Common Objections to Homeschooling
4. If you don't send your children to school, how are they going to learn to fit into a mass society?
5. If you don't send children to school, how are they going to be exposed to any values other than the commercial values of a mass society?
Educators often ask me these two questions in the same meeting, often within a few minutes of each other. Obviously, they cancel each other out. The schools may in fact be able to prepare children to fit into the mass society, which means, among other things, believing what most people believe and liking what most people like. Or they may be able to help children find a set of values with which they could resist and reject at least many of the values of the mass society. But they certainly can't do both.
It seems to be one of the articles of faith of educators that they, and they alone, hold out to the young a vision of higher things. At meetings, they often talk as if they spent much of their time and energy defending children from the corrupt values of the mass media and the television set. Where, but from us, they say, are children going to hear about good books, Shakespeare, culture? We are the only ones who are thinking about what is good for them; everyone else is just trying to exploit them. The fact is, however, that most schools are far more concerned to have children accept the values of mass society than to help them resist them. When school people hear about people teaching their children at home, they almost always say, "But aren't you afraid that your children are going to grow up to be different, outsiders, misfits, unable to adjust to society?" They take it for granted that in order to live reasonably happily, usefully, and successfully in the world you have to be mostly like most other people.
In any case, the schools' efforts to sell children the higher culture seldom work, since they obviously value it so little themselves. In my introduction to Roland Betts's Acting Out (Boston: Little, Brown, 1978), a frightening account of life in New York City's public schools, I wrote:
Our big city schools are largely populated, and will be increasingly populated, by the children of the non-white poor, the youngest members and victims of a sick subculture of a sick society, obsessed by violence and the media-inspired worship of dominance, luxury, and power. This culture, or more accurately, anticulture, has done more harm to its members and victims, has fragmented, degraded, and corrupted them more than centuries of slavery and the most brutal repression were able to do. Every day this anticulture, in the person of the children, invades the schools. If the schools had a true and humane culture of their own, which they really understood, believed in, cared about, and lived by, as did the First Street School some years ago, they might put up a stiff resistance, might even win some of the children over. But since the culture of the school is only a pale and somewhat more timid and genteel version of the culture of the street outside... nothing changes. Far from being able to woo the children away from greed, envy, and violence, the schools cannot even protect them against each other.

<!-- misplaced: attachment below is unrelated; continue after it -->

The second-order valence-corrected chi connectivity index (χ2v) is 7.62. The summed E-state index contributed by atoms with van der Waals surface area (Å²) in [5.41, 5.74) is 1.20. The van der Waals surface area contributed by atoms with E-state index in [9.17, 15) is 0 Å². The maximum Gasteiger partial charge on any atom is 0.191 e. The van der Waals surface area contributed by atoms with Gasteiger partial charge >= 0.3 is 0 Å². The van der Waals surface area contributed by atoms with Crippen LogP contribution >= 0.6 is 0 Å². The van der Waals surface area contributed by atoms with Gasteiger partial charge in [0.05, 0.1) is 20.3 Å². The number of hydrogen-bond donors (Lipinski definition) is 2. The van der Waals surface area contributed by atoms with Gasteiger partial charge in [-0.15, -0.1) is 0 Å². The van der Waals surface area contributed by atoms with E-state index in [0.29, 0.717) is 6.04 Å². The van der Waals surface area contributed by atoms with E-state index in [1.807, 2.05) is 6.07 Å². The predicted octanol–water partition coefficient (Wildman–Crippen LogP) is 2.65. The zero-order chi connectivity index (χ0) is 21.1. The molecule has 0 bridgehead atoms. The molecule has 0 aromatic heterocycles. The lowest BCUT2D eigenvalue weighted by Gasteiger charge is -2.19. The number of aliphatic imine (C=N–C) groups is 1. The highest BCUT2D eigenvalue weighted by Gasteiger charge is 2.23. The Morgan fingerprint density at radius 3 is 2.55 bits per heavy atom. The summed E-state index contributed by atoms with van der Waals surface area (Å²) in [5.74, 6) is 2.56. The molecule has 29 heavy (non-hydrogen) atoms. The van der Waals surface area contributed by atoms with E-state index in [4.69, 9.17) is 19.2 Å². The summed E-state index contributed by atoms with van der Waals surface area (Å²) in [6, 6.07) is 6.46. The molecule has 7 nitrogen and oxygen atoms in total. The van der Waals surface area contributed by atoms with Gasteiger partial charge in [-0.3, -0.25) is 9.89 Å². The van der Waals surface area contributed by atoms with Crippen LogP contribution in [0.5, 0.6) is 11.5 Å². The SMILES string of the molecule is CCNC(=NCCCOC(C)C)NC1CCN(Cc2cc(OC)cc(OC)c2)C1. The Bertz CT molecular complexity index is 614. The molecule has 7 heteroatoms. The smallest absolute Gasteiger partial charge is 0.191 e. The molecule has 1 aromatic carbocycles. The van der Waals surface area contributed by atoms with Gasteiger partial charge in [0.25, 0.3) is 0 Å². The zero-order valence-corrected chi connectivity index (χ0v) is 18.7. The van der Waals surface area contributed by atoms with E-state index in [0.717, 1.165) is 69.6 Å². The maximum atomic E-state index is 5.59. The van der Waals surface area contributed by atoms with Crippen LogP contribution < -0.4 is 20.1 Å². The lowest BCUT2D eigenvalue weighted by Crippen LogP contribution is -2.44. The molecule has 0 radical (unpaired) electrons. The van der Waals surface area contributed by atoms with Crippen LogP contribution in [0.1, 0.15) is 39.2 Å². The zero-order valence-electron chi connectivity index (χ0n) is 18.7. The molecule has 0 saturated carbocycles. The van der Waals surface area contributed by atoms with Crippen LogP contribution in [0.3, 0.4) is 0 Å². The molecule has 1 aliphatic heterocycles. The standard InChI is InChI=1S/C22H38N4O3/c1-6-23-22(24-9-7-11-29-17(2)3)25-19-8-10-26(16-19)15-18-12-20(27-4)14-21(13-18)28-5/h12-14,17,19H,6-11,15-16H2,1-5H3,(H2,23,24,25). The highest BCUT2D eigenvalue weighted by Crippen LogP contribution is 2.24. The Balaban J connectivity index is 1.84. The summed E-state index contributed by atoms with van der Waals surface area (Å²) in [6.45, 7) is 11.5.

A friend of mine, in his early thirties, is a journalist, generally liberal, and sympathetic to the young. Not long ago, he visited a number of high schools in the affluent suburbs of Los Angeles where he grew up, talking to the students, trying to find out what they seemed most interested in and cared most about. I asked eagerly what he had found. After a silence, he said, "They seem to be mostly interested in money, sex, and drugs." He was clearly as unhappy to say it as I was to hear it. We would both like to have found out that these favored young people wanted to do something to make a better world, as many did fifteen years ago. But we should not be surprised that young people should be most interested in the things that most interest their elders.
Nor is it fair to blame the schools, as many people do, for the interest of the young in these things. Attacked from all sides, the schools say plaintively, "But we didn't invent these values." Quite right; they didn't. What we can and must say is that to whatever extent the schools have tried to combat these values, they have almost totally failed. In any case, to return once more to my first point, they can hardly claim that they are at one and the same time teaching children to accept and also to resist these dominant values of our commercial culture.